I kneel to confess. Not because I have to, or because of some religious tradition forced on me as a child. I kneel because I need the pew to hide my face as I wrestle with God. Every week, it is the same battle. On my knees, I try to defend, justify, and argue myself out of confessing. Every week, I am afraid to confess. As I go before God, I realize that my desire to be defensive and lash out at truth-tellers is because I'm deathly afraid to admit my sin.
There was a picture circulating the internet where President Trump had crossed out the word Coronavirus and replaced it with "Chinese." Even though Asian Americans were the target of racist attacks, Trump defended using the term. When I mentioned that the term was racist, explaining how it was playing on a historical trope that described Chinese and other Asian cultures as barbaric, I was accused of race-baiting or trying to divide in a time of crisis. Even those who are actively engaged in anti-racist behavior defended the use of the term Chinese virus. I heard multiple excuses such as, "This is how we've always named viruses, look at the Spanish Flu or Lime Disease." I asked a friend, "Why does it bother you that I called it racist?" She responded, "I don't know." I asked again, "Does it bother you that Asian Americans are physically harmed right now because of that term?" "Yes, it does. But we call the Spanish Flu.." "Yes, but that was named in the early 20th century, surely, we've evolved as a society since then, right?"
"Because if that is racist, then I am racist. And I can't be racist." There have been too many times in my life, that my first response was to dismiss or get angry at the accusation of racism, because if I allowed myself to admit that something was racist, I had to admit that I had thought, said or done racist things.
A few years ago, an Asian American friend shared how hurt she was when someone said something racist to her. She told me how the comments made her think that because of her ethnicity, she was not valued or seen as an American. The story wasn't about me, and yet, because I had said something similar in the past, I immediately lashed out. My friend's words – unintentionally – convicted me of my racism. Rather than seeing that as an invitation from God, I choose to get defensive. I no longer saw a friend sharing a painful experience. Instead, I saw an accusation.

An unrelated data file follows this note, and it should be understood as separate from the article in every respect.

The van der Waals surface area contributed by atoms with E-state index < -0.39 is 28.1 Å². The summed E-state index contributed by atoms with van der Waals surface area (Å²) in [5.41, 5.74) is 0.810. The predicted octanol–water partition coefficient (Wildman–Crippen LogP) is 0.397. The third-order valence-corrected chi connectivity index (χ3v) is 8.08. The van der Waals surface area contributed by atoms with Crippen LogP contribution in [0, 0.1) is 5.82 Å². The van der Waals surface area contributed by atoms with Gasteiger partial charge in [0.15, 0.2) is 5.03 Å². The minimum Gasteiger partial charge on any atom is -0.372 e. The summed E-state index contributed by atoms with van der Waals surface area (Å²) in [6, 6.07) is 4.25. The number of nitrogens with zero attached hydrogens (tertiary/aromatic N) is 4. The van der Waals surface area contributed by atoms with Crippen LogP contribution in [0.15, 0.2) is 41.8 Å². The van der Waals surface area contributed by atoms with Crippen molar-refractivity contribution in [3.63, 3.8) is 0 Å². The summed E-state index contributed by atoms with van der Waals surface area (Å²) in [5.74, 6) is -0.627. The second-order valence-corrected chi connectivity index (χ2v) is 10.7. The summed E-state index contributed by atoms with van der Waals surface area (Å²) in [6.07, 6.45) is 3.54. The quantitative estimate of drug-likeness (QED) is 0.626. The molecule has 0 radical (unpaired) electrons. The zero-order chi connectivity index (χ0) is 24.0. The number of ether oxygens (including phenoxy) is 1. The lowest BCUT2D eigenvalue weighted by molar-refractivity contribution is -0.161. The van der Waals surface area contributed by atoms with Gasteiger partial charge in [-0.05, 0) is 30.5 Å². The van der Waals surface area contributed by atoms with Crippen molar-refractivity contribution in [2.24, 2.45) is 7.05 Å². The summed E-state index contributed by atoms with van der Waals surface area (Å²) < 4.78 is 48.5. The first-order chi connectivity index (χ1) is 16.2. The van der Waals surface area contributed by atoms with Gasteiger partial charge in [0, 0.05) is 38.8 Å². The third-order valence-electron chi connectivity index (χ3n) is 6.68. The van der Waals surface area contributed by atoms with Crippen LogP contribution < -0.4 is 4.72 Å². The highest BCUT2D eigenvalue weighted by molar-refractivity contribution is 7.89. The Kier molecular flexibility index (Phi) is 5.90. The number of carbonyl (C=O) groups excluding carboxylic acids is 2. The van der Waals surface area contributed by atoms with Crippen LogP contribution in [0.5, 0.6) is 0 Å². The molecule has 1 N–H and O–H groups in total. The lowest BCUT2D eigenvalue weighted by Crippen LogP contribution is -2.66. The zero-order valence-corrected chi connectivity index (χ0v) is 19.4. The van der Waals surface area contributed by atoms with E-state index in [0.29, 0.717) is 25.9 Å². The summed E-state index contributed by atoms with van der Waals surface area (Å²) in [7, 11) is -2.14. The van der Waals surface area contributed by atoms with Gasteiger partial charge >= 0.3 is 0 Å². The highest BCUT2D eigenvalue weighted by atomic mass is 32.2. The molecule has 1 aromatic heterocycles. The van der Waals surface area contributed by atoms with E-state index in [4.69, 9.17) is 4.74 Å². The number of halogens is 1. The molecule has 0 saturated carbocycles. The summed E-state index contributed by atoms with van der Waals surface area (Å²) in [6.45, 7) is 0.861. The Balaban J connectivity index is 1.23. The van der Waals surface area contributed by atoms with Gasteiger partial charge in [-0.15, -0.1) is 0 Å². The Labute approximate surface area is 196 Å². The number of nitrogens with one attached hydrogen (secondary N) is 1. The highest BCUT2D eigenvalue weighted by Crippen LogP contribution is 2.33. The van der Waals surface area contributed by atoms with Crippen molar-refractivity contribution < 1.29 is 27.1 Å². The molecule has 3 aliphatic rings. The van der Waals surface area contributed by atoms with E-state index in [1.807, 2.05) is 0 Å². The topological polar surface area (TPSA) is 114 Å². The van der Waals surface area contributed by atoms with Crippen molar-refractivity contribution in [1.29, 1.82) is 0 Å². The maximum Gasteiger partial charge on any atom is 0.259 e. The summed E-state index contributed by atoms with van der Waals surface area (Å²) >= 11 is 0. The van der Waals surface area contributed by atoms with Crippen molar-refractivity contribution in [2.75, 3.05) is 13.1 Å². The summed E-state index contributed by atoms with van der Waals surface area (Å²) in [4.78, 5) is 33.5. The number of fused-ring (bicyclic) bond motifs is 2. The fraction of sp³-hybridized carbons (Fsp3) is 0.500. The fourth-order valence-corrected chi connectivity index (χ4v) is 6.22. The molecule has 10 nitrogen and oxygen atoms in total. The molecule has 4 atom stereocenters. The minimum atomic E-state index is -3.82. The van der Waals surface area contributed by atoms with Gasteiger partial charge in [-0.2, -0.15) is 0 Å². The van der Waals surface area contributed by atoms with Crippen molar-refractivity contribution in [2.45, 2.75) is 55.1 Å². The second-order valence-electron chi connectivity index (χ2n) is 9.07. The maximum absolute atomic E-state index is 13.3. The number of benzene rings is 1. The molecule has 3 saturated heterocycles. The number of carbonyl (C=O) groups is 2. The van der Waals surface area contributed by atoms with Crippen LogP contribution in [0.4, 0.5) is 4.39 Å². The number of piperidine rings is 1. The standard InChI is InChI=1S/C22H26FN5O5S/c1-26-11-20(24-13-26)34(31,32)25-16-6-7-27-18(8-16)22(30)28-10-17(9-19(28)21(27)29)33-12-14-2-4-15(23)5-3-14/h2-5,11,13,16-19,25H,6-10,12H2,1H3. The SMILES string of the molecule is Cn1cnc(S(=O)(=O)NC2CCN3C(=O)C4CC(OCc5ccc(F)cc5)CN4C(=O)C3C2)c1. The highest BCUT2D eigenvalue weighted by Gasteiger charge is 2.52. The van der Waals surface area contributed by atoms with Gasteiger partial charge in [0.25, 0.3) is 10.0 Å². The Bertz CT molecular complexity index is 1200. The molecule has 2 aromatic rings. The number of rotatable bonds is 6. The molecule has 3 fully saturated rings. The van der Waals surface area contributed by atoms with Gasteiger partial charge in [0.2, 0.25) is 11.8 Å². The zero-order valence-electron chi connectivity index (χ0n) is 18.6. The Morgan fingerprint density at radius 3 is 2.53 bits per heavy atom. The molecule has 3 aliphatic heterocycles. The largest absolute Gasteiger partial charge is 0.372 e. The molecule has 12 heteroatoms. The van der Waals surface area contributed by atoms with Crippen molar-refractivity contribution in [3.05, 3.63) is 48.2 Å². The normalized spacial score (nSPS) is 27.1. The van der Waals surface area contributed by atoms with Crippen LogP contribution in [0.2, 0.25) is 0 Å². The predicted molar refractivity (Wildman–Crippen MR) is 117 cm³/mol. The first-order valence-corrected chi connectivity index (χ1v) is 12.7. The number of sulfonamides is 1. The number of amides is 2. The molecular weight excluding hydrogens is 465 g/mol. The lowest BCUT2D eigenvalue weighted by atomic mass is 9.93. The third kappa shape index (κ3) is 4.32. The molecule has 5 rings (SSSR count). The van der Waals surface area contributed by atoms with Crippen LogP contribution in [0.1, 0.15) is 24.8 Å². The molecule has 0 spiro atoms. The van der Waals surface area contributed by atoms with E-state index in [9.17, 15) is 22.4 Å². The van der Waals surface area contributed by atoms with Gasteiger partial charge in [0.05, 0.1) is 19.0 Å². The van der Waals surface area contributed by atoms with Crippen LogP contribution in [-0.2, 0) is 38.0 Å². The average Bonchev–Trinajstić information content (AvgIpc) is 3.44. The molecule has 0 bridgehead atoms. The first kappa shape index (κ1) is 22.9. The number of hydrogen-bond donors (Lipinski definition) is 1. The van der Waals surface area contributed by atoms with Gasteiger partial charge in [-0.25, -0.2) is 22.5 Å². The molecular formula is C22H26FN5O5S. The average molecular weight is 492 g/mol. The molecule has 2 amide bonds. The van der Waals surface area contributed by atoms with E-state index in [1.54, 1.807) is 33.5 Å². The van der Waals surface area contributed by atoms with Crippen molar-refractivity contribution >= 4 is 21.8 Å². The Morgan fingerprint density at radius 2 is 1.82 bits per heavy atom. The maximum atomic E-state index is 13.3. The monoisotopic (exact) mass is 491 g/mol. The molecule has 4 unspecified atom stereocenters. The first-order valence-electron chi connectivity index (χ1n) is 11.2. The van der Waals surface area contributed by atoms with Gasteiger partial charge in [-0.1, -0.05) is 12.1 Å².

God was inviting me to confess and turn to him; instead, I choose to center my own story and make myself the victim. But God's invitation to confess offers freedom rather than victimhood. God invited me to wrestle with him so that he could mold me.
When my sins are brought up in public, my response is so predictable; it appears scripted. I get defensive, I make excuses, and I blame others. Confession has taught me that having my faults pointed out, is not a death sentence but an invitation to lean into the tension. The lies of the world use our mistakes to hold us in captivity. The world says that if you have ever said, thought, or done a racist thing, then you are and will always be racist. Since you cannot change, your only option is to deny racism. Like a wounded animal, those of us held captive by this lie can only lash out, because if we admit to our racism than we are signing our guilty verdict, for which there is no pardon. But confession invites us to shed the shackles of our sin.
"All who truly and earnestly repent of your sins, and seek to live in love and charity with your neighbors, and intend to lead the new life, following the commandments of God, and walking in his holy ways: draw near with faith and make your humble confession to Almighty God."